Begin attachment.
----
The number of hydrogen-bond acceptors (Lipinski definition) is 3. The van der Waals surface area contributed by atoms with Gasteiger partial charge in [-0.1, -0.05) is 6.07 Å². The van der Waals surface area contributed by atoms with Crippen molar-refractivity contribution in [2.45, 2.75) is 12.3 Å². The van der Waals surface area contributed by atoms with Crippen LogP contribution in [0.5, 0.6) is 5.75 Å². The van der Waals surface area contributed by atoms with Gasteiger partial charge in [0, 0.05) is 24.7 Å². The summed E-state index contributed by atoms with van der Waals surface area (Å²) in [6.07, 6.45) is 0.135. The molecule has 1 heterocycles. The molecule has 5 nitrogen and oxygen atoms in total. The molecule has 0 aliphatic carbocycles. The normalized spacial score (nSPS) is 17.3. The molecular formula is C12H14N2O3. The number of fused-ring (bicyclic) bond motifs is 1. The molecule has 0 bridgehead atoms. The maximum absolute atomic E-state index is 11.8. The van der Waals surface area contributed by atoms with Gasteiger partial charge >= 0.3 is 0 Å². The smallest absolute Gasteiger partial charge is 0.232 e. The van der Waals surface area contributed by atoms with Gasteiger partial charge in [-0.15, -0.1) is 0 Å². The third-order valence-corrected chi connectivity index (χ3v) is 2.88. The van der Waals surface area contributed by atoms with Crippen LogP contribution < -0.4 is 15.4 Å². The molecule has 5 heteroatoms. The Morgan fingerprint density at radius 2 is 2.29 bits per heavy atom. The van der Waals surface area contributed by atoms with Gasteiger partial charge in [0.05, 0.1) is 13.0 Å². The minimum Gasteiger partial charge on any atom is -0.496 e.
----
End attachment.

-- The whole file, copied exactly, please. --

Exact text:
The number of hydrogen-bond acceptors (Lipinski definition) is 3. The van der Waals surface area contributed by atoms with Gasteiger partial charge in [-0.1, -0.05) is 6.07 Å². The van der Waals surface area contributed by atoms with Crippen molar-refractivity contribution in [2.45, 2.75) is 12.3 Å². The van der Waals surface area contributed by atoms with Crippen LogP contribution in [0.5, 0.6) is 5.75 Å². The van der Waals surface area contributed by atoms with Gasteiger partial charge in [0, 0.05) is 24.7 Å². The summed E-state index contributed by atoms with van der Waals surface area (Å²) in [6.07, 6.45) is 0.135. The molecule has 1 heterocycles. The molecule has 5 nitrogen and oxygen atoms in total. The molecule has 0 aliphatic carbocycles. The normalized spacial score (nSPS) is 17.3. The molecular formula is C12H14N2O3. The number of fused-ring (bicyclic) bond motifs is 1. The molecule has 0 bridgehead atoms. The maximum absolute atomic E-state index is 11.8. The van der Waals surface area contributed by atoms with Gasteiger partial charge >= 0.3 is 0 Å². The smallest absolute Gasteiger partial charge is 0.232 e. The van der Waals surface area contributed by atoms with Gasteiger partial charge in [-0.15, -0.1) is 0 Å². The third-order valence-corrected chi connectivity index (χ3v) is 2.88. The van der Waals surface area contributed by atoms with Crippen LogP contribution < -0.4 is 15.4 Å². The molecule has 5 heteroatoms. The Morgan fingerprint density at radius 2 is 2.29 bits per heavy atom. The van der Waals surface area contributed by atoms with Gasteiger partial charge in [0.05, 0.1) is 13.0 Å². The minimum Gasteiger partial charge on any atom is -0.496 e.